|Poisonous Plants |
The list of plants potentially dangerous to dogs is long. Some of the more common plants that can be poisonous to dogs include:
Dieffenbachia, philodendron and caladium cause throat irritation and will burn the throat just as much coming up as going down. Do not induce vomiting and seek veterinary treatment.
English ivy, iris, amaryllis, daffodil and tulip (especially the bulbs) cause gastric irritation and sometimes central nervous system excitement followed by coma and, in severe cases, death. Induce vomiting and seek veterinary treatment.
Ingesting foxglove, lily of the valley, oleander and larkspur can be life threatening because the cardiovascular system is affected. Equally life threatening is the yew which affects the nervous system. If any of these are ingested, get the dog to a veterinarian immediately. Remember, you may be dealing with a life threatening emergency.
Electric shock sometimes occurs when puppies or older dogs chew on electric cords or bite through live wires such as those in electric blankets.
Signs of shock are burning of the mouth and possibly lip folds. The dog may have violent muscle contractions with the inability to release the electrically charged object. The dog may have difficulty breathing and may become unconscious.
Caution: Never touch an animal that is touching an exposed electric wire. Turn off the current and then use a dry stick to get the dog away from the wire.
Keep the dog warm and take him to the veterinarian.
When a dog and a porcupine meet, the dog is usually the loser and may leave the encounter with quills in his face, neck and front legs. The dog generally rolls and paws at himself, exacerbating this painful situation. Get the dog on a leash as quickly as possible to control him. Veterinary care is recommended if the quills are to be removed without damaging the tissues and without excessive pain to the dog.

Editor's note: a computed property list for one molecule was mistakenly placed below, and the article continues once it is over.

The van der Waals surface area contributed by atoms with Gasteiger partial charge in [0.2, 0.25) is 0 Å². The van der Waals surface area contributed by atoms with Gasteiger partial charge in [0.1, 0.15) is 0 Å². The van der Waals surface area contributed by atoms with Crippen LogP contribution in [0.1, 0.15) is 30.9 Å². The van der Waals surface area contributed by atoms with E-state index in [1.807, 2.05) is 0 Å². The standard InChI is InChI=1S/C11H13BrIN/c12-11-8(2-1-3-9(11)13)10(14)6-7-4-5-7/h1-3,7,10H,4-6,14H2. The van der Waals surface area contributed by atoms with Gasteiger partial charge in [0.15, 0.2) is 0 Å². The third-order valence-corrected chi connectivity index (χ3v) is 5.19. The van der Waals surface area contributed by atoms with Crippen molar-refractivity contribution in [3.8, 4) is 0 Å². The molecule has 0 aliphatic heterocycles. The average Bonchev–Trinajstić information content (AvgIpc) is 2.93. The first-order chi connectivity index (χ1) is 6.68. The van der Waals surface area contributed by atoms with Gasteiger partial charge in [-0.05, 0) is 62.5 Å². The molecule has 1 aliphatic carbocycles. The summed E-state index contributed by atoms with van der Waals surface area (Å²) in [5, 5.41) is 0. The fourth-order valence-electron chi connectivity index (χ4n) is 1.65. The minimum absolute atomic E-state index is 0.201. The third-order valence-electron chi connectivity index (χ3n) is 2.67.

To help prevent this problem, restrain your dog immediately if he encounters a porcupine. Do not let your dog run free without supervision or without a leash (depending upon how well-trained your dog is) in areas known to be inhabited by porcupines.
Insect stings usually occur in the mouth or on the nose or feet. Signs of stings are scratching, licking, or rubbing the head on the ground; swelling of the head, face, tongue or limbs; presence of a stinger; or excessive salivation.
The site of a bee or wasp sting will be red and swollen and the stinger may still be in the dog's skin. The stinger should be carefully removed and cold compresses applied to the wound. A paste of baking soda and water will help relieve irritation caused by a bee sting. If a wasp sting is being treated, use vinegar or lemon juice. Severe cases may require veterinary treatment.
Snakebites present a danger in certain parts of the country .If your dog is bitten by a nonpoisonous snake; see your veterinarian about the appropriate treatment.
If the snake is poisonous, immediate veterinary treatment is essential. Call ahead to be certain a veterinarian will be ready to receive the dog and has access to the needed anti-venom. If possible, try to identify the most likely kind of snake.
For superficial wounds, clean with antiseptic. Watch the healing process to be certain no infection develops. If the wound is large and bleeding, apply a pressure bandage and get prompt veterinary attention.